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Want To Work On A Cruise Ship?

By Laetitia Bouffard Roupe

Should you consider working aboard a cruise ship? Entertainment on cruise ships is a growing industry; today there are theater shows, atrium shows, ice-skating shows, parades and even water shows! 

On some ships, you might have three full casts plus different acrobats, musicians, comedians, and singers.  One of the most interesting parts of working on a ship is that you get to meet people from all over the world. You can get up to 45 different nationalities within the crew only; it’s like a United Nations meeting onboard.

Many professions are represented onboard, from the Captain, who is like the mayor, to the sanitation workers, who sort the garbage. It’s a twenty-four-hour operation and it never stops.

Of course having a lot of people in such close proximity leads to plenty of partying and gossip.  Just like in Vegas, what happens on the ship stays on the ship! Crazy parties are part of life on cruise ships and they do make great stories and memories – but the walls on a ship have ears. Anything you say will get repeated and transformed, especially on small ships. Ship life is a little bit like high school, everyone wants to know everyone’s business: who is with who, who is cheating, there is so much gossip! I could probably write a whole book about it!

Benefits of Life on the Water

The best part of working on a cruise ship is travel. You get to travel for free all over the world to the same unique locations that guests pay big money to see. As an artist, I have the privilege to visit most ports since I perform at night, usually after the ship leaves port. Waking up every morning in a different city. It’s so enriching.

Cruise ship work is a great way to save money because you are able to save a very high percentage of your wages. You get free food and, on some ships, even free drinks. You have no electricity, water or gas bills, but you may end up with a huge internet bill!  The Internet on a cruise ship is extremely expensive, and tremendously slow if you manage to connect yourself.   It is very frustrating when you are trying to stay in touch with your friends and family back home. In each port, most crew members get off the ship just to find fast Wi-Fi hotspots.

Naturally,  I can’t write about cruising without speaking about food! It’s everywhere, around every corner; cookies, pizza, sandwiches – you name it, they have it. The temptation is all over! On some ships, you can get up to 25 different dining options. For me, food is the most dangerous part of cruising.  I love food so much but I need to keep fit and slim for the show. It is really difficult to say no, you need to have strong self-control. These days most cruise lines have a healthy/low-calorie version of most menus so I usually try to stick to that.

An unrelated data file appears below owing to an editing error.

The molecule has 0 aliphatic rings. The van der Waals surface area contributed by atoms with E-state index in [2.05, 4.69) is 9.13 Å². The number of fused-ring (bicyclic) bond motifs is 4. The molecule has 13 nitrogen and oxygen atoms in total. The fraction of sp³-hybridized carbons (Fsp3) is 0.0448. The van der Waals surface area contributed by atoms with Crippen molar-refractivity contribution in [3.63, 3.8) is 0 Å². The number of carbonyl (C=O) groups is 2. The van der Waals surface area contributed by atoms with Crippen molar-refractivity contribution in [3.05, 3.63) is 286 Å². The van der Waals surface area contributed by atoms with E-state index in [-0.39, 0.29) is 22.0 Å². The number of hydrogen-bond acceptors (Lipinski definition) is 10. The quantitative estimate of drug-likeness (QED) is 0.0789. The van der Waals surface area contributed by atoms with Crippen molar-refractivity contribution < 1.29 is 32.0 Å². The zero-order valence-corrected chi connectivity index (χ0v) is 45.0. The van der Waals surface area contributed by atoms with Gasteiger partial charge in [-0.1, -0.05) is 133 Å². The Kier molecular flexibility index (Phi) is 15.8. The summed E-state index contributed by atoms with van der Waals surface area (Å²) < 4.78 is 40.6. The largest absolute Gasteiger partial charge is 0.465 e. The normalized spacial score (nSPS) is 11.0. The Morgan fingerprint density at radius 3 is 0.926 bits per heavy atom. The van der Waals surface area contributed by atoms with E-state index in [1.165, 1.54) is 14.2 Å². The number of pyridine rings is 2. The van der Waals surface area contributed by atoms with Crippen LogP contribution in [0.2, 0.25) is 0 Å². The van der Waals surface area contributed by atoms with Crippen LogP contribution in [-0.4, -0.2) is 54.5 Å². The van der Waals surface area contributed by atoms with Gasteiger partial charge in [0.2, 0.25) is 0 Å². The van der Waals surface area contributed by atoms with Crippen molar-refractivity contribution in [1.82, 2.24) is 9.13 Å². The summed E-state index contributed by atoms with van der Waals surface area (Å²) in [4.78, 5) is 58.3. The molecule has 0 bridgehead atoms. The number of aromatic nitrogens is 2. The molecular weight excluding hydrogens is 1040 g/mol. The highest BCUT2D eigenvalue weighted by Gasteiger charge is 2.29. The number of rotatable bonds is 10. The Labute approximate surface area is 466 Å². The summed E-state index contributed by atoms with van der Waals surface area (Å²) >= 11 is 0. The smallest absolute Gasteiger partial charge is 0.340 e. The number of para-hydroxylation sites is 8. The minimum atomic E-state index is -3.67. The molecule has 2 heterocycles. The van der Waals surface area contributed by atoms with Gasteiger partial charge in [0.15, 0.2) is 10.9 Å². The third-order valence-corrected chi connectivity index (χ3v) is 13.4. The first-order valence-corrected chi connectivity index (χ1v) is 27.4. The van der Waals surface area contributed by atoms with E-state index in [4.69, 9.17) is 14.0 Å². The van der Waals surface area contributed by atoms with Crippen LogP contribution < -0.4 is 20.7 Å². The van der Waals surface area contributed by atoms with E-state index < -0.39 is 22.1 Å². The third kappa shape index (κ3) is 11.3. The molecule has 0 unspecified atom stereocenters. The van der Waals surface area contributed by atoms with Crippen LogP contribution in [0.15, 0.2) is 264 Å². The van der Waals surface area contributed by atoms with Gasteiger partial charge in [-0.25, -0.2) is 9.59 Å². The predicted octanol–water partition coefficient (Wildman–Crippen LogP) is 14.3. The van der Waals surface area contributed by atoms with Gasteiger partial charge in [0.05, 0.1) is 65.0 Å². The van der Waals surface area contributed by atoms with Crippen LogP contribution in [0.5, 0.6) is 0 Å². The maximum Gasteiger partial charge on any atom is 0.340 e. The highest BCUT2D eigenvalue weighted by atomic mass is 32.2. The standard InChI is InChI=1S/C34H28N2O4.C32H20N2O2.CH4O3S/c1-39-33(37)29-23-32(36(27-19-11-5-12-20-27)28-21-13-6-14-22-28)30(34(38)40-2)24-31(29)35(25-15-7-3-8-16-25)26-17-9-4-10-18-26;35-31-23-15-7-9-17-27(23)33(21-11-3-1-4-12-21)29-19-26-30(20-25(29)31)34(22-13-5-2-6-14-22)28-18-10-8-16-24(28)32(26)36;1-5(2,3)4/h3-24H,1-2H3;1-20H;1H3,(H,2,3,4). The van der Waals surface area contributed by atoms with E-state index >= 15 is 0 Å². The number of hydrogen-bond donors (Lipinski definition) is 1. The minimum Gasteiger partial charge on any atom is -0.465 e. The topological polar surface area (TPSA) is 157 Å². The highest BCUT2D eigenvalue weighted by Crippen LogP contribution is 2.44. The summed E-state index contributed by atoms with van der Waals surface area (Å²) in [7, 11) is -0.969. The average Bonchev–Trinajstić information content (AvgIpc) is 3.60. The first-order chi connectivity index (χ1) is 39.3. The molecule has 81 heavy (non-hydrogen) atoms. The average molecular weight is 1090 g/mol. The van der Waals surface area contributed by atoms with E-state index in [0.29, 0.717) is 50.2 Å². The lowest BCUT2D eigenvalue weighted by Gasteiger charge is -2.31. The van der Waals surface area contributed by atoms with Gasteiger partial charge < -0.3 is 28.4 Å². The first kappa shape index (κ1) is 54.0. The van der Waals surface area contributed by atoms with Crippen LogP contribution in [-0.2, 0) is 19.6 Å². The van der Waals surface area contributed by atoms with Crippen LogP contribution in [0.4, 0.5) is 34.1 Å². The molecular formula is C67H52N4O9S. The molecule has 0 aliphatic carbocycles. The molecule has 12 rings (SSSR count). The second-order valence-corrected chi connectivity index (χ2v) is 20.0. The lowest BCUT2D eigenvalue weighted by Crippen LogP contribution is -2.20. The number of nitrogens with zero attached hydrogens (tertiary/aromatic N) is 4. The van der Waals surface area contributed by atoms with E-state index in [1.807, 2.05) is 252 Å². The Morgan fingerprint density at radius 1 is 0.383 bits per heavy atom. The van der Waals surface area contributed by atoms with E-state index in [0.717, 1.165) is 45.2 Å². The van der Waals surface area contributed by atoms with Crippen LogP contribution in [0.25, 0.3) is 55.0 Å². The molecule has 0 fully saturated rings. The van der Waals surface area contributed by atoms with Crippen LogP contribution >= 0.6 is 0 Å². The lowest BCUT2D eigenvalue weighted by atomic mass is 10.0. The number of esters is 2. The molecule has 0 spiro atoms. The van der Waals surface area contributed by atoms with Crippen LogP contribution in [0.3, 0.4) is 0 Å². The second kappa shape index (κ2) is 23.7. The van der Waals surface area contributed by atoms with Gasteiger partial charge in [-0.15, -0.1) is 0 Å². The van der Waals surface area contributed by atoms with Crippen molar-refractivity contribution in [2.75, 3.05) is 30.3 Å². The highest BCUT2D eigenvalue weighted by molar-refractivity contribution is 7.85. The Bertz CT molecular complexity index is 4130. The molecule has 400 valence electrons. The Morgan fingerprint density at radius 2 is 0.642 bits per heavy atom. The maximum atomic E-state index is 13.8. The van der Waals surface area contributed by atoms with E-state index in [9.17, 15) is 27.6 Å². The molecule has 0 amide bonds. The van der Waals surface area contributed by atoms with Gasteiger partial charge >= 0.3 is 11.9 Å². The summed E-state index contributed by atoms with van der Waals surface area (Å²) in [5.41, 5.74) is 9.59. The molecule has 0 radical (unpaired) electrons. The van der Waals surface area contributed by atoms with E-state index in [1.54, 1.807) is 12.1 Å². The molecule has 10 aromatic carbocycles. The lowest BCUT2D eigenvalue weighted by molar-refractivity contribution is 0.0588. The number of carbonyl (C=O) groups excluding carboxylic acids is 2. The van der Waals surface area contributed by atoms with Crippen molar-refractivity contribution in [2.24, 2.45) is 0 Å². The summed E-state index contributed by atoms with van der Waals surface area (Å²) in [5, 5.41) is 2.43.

My favorite part of cruise life are the sea days. A sea day is basically like a Sunday at home.  You don’t have to work, you have nowhere to go, and because you’re on the ship, you don’t have to clean or cook. So a sea day is a “me” day.

Sea days let you catch up on sleep, read a book, workout and do all the things you have no time for while you are working. Getting a sea day is like pressing the pause button.

I’ve defined sea days from an entertainer point of view. Other crews like waiters, bartenders, and cooks hate sea days because they must work about 14 hours a day.  Most of the other crew onboard dislike the entertainers. They think that we don’t work and spend a lot of time having fun. When this becomes a problem I always tell them, ‘You can apply for my job, here are the contacts, just send your video.’ They just don’t understand all the years of training and sacrifice many performers went through when we were kids to get where we are at now.

Drawbacks of Sealife

I have to say, working on cruise ships is not for everybody. Cruising brings with it a very specific/unique lifestyle and living environment. A cruise ship is like a village but in an enclosed space. While working my first contract, it took me two weeks just to figure out where everything was! There were so many corridors and most of them looked alike, it was like a maze.

When you are working on a ship, you surrender parts of your freedom. There are a lot of rules and regulations you need to comply with like random drug tests and cabin inspections. While at sea, most crew members count how many days of their contract are left, it’s like waiting out a jail sentence.

There is something strange about working on a ship. When you are onboard you miss your home and family and think about it all the time. But when you are home after a few weeks of vacation, you do start to miss the ship. It’s difficult to explain but I experience it after every contract.  When I take longer contracts, there is a moment when I start to wonder where I can really call home. When cruise employees say we’re ‘going home’, we mean that we are taking a vacation, so in a sense the ship also becomes home.

Should You Consider Working Aboard Cruise Ships?

Like I said earlier, cruise ship life is not for everybody. It’s a fantastic way to combine work and travel but it has its cons. I would highly recommend this lifestyle to single young adults without kids. Especially if you are looking to save money and would like to explore new places and make friends from all over the world.

Anyone who works at sea will at some point say, “This is my last contract” but most people come back! The sea is always calling you back, it’s addictive.

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